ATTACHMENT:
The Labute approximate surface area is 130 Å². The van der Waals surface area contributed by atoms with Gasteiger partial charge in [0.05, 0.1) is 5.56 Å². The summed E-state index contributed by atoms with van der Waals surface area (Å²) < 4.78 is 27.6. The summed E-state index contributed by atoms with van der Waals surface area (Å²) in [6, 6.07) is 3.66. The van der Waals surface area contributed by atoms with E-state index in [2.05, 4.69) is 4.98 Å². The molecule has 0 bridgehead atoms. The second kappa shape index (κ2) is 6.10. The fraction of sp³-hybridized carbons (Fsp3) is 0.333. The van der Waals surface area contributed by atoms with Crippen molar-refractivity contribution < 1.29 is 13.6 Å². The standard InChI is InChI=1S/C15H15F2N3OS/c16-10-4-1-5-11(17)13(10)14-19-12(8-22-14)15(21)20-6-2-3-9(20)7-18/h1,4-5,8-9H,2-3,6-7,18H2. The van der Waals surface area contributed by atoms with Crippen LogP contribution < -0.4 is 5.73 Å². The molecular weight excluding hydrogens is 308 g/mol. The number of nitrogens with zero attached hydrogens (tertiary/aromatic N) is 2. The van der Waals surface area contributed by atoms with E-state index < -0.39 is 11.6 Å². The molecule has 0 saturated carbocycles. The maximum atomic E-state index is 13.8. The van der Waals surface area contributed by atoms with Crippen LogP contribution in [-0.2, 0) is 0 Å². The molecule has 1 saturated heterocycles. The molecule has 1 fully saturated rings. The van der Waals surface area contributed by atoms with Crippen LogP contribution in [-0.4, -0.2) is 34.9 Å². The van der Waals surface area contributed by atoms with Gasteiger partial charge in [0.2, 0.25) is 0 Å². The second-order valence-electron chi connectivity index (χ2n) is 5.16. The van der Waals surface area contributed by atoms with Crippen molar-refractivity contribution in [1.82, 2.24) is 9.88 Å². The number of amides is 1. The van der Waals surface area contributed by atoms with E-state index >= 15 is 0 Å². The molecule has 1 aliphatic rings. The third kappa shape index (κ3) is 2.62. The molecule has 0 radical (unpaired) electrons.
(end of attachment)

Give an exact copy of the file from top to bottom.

The Labute approximate surface area is 130 Å². The van der Waals surface area contributed by atoms with Gasteiger partial charge in [0.05, 0.1) is 5.56 Å². The summed E-state index contributed by atoms with van der Waals surface area (Å²) < 4.78 is 27.6. The summed E-state index contributed by atoms with van der Waals surface area (Å²) in [6, 6.07) is 3.66. The van der Waals surface area contributed by atoms with E-state index in [2.05, 4.69) is 4.98 Å². The molecule has 0 bridgehead atoms. The second kappa shape index (κ2) is 6.10. The fraction of sp³-hybridized carbons (Fsp3) is 0.333. The van der Waals surface area contributed by atoms with Crippen molar-refractivity contribution < 1.29 is 13.6 Å². The standard InChI is InChI=1S/C15H15F2N3OS/c16-10-4-1-5-11(17)13(10)14-19-12(8-22-14)15(21)20-6-2-3-9(20)7-18/h1,4-5,8-9H,2-3,6-7,18H2. The van der Waals surface area contributed by atoms with Crippen LogP contribution < -0.4 is 5.73 Å². The molecular weight excluding hydrogens is 308 g/mol. The number of nitrogens with zero attached hydrogens (tertiary/aromatic N) is 2. The van der Waals surface area contributed by atoms with E-state index < -0.39 is 11.6 Å². The molecule has 0 saturated carbocycles. The maximum atomic E-state index is 13.8. The van der Waals surface area contributed by atoms with Crippen LogP contribution in [-0.2, 0) is 0 Å². The molecule has 1 saturated heterocycles. The molecule has 1 fully saturated rings. The van der Waals surface area contributed by atoms with Crippen LogP contribution in [-0.4, -0.2) is 34.9 Å². The van der Waals surface area contributed by atoms with Gasteiger partial charge in [0.2, 0.25) is 0 Å². The second-order valence-electron chi connectivity index (χ2n) is 5.16. The van der Waals surface area contributed by atoms with Crippen molar-refractivity contribution in [1.82, 2.24) is 9.88 Å². The number of amides is 1. The van der Waals surface area contributed by atoms with E-state index >= 15 is 0 Å². The molecule has 1 aliphatic rings. The third kappa shape index (κ3) is 2.62. The molecule has 0 radical (unpaired) electrons.